Dave Gilbert here, Editor of Smart Money.
There’s an old term for a still relevant and highly effective investing strategy called “picks and shovels.” It’s a perfect description for what’s going on with electric vehicles (EVs) right now.
The term goes back nearly two hundred years to when gold was discovered at Sutter’s Mill in 1848. James Marshall, who was overseeing construction of a sawmill on the property of John Sutter, saw something glimmering in the water. You can see what is believed to be this very piece of gold in the Smithsonian’s National Museum of American History.
Image: National Museum of American History
That piece of gold sparked the famous California Gold rush. As word of the discovery spread, thousands upon thousands of people rushed to California hoping to strike it rich by finding gold.
But a few smart folks took a different route to wealth: They sold basic goods to all of the miners.
A man named Sam Brannan was the first millionaire of the California Gold Rush. He made his fortune selling pots, pans, shovels, and picks to the gold hunters.
Another person whose name you may be more familiar with, Levi Strauss, started producing a new kind of durable pants for the miners. They became a huge hit, and Strauss got rich. He didn’t risk everything he had trying to find a big strike. He simply sold goods to everyone else looking for the big strike, and today his company’s famous blue jeans are still successful 169 years after he started his company.
That same strategy is worth thinking about today as automakers around the world race to build electric vehicles (EVs). It may be too early to tell which automakers will be most successful, but it’s not too early to tell what supplies they are all going to need. And in fact, prices are already going through the roof…
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Higher Prices, Shrinking Supplies
Simply put, what is the most important part of an electric vehicle?
The electricity, of course. Which means the battery.
Some of the smartest minds in the world are hard at work trying to develop next-generation battery technology that will be safer and allow batteries to both charge faster and hold the charge longer. Solid-state batteries are one of the leading technologies in development.
Automakers aren’t waiting for new batteries. They are moving full speed ahead – both industry giants and startups – to crank out EVs as quickly as possible. That in turn creates big demand for current batteries, which in turn creates high demand for the raw materials needed to make those batteries.
The picks and shovels, right?
Earlier this year, AlixPartners reported that the costs of raw materials needed for EVs soared nearly 150% since the start of the pandemic. Average raw material costs surged from $3,381 per vehicle in March of 2020 to $8,255 per vehicle in May of this year.
Leading the way are the metals needed to produce the batteries, primarily lithium, cobalt, and nickel. Lithium prices are up a stunning 10X from 2020. No wonder it is sometimes called “white gold.”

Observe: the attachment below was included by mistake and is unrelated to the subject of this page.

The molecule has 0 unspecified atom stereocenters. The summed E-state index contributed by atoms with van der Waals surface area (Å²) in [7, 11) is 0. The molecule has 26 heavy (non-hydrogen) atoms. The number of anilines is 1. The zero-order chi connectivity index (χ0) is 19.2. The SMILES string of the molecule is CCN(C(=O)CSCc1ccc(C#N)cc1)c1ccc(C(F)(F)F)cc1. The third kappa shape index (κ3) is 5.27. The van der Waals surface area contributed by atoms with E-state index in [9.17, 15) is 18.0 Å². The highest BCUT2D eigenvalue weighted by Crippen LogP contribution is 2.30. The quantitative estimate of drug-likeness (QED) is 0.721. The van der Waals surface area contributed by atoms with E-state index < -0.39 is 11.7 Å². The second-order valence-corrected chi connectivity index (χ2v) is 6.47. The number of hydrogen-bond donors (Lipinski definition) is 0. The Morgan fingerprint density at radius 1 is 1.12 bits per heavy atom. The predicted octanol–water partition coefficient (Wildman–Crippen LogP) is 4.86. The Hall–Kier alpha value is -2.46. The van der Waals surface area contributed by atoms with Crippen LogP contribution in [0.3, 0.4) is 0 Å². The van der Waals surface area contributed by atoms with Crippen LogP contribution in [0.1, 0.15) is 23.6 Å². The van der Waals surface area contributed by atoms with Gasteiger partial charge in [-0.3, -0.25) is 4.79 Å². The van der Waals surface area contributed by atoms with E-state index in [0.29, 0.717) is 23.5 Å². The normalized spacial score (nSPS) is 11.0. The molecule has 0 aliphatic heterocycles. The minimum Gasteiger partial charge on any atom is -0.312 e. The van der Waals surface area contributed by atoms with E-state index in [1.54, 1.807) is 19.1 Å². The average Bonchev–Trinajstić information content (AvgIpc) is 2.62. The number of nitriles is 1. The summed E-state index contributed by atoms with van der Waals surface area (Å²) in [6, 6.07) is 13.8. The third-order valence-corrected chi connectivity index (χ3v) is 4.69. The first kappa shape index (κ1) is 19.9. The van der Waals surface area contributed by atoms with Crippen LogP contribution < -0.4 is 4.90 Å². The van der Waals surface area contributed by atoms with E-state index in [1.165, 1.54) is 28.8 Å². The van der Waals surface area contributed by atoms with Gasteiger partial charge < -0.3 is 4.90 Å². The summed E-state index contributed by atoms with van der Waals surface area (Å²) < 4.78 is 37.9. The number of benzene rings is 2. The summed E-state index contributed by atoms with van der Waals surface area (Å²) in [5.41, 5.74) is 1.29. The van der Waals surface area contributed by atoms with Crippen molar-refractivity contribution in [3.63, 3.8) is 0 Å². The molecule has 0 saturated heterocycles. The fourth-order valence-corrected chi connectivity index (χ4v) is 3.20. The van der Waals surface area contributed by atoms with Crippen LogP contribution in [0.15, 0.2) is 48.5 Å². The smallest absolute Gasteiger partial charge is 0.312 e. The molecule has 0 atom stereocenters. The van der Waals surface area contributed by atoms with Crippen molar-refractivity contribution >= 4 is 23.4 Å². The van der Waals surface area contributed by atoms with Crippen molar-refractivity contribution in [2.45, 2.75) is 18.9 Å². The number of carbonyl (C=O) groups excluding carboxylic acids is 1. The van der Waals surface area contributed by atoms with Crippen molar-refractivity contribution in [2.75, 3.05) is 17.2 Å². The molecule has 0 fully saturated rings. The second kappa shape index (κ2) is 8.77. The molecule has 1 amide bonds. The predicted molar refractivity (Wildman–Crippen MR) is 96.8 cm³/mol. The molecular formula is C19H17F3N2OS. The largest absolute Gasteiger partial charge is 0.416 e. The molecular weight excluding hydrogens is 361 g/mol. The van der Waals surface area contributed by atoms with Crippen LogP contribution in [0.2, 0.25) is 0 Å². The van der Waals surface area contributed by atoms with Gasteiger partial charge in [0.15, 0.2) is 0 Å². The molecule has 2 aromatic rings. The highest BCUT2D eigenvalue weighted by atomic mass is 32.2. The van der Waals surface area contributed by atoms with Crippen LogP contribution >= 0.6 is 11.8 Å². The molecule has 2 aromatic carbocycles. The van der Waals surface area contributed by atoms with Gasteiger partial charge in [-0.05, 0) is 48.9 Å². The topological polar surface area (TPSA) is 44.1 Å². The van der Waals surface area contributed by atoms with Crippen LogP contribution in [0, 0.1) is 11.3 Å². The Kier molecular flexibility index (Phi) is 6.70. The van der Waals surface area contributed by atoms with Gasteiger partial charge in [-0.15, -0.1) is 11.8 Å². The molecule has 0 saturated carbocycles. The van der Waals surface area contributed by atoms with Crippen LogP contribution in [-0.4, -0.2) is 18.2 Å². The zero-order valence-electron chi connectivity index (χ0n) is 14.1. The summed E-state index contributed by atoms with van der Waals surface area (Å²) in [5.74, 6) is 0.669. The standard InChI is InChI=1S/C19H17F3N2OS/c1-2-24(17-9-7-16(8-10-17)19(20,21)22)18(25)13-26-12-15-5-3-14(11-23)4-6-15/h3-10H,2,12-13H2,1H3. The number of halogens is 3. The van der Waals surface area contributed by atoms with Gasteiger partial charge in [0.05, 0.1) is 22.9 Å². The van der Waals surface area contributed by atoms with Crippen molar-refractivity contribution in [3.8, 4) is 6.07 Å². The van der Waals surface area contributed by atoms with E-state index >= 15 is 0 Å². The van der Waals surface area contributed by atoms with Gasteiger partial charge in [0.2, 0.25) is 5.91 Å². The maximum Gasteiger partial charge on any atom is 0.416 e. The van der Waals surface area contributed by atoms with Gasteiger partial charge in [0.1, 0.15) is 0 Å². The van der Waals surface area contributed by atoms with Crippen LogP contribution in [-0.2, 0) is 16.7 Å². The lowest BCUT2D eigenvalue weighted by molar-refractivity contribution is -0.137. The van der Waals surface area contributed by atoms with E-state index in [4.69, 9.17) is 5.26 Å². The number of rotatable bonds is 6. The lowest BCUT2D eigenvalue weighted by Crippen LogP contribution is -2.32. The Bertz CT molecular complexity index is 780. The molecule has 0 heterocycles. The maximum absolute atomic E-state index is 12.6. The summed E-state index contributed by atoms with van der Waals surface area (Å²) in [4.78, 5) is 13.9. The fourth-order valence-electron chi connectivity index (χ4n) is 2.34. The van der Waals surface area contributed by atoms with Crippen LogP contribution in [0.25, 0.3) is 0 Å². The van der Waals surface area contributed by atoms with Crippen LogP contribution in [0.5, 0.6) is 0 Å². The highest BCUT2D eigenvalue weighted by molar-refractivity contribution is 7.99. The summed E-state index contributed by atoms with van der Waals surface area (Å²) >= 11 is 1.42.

The International Energy Agency (IEA) projects a possible shortage within the next three years, a time in which the push to EVs and reduced carbon emissions is expected to accelerate. Remember, too, that lithium is used in many applications beyond EVs, like your phone, tablet, and many other battery-powered devices.
We’ve Seen This Trend Before
Eric Fry first identified this trend for his Investment Report readers nearly two years ago in the January 2021 issue. He called it The Battery Metal “Rush”…
The first major trend that could produce investment winners in 2021 is what I have been calling the Second Electric Revolution…
I’m talking about the massive worldwide transition from combustion-based modes of power generation to renewable modes that fuel an array of electric- and battery-based technologies.
To capitalize on this trend, I have recommended investing in the mining companies that are providing the metals essential to energy storage technologies…
And he added…
… investors are beginning to sense that the world’s “plentiful” supplies of battery metals like copper, nickel, and lithium may not be quite as plentiful as they seemed a few months ago.
This continues to play out. Just this week, Volkswagen AG (VWAGY) entered into a deal with Brussel’s-based Umicore SA (UMICF), which will supply battery materials to the world’s largest automaker. Volkswagen plans to build six gigafactories to produce batteries that will help the company hit its goal by 2030 that one of every two cars sold will be an EV.
Big materials demand and rising prices indicate the power of the EV megatrend. They also add uncertainty. Higher battery costs are forcing EV manufacturers to raise prices, which at some point will negatively impact consumer demand. And if shortages worsen, automakers may not be able to hit their goals in the times they have stated.
It’s still early to know which companies will ultimately emerge as the biggest EV winners. In the meantime, we can see the growing demand and rising prices of the “picks and shovels” needed to build the batteries. I think I know what Levi Strauss would say.
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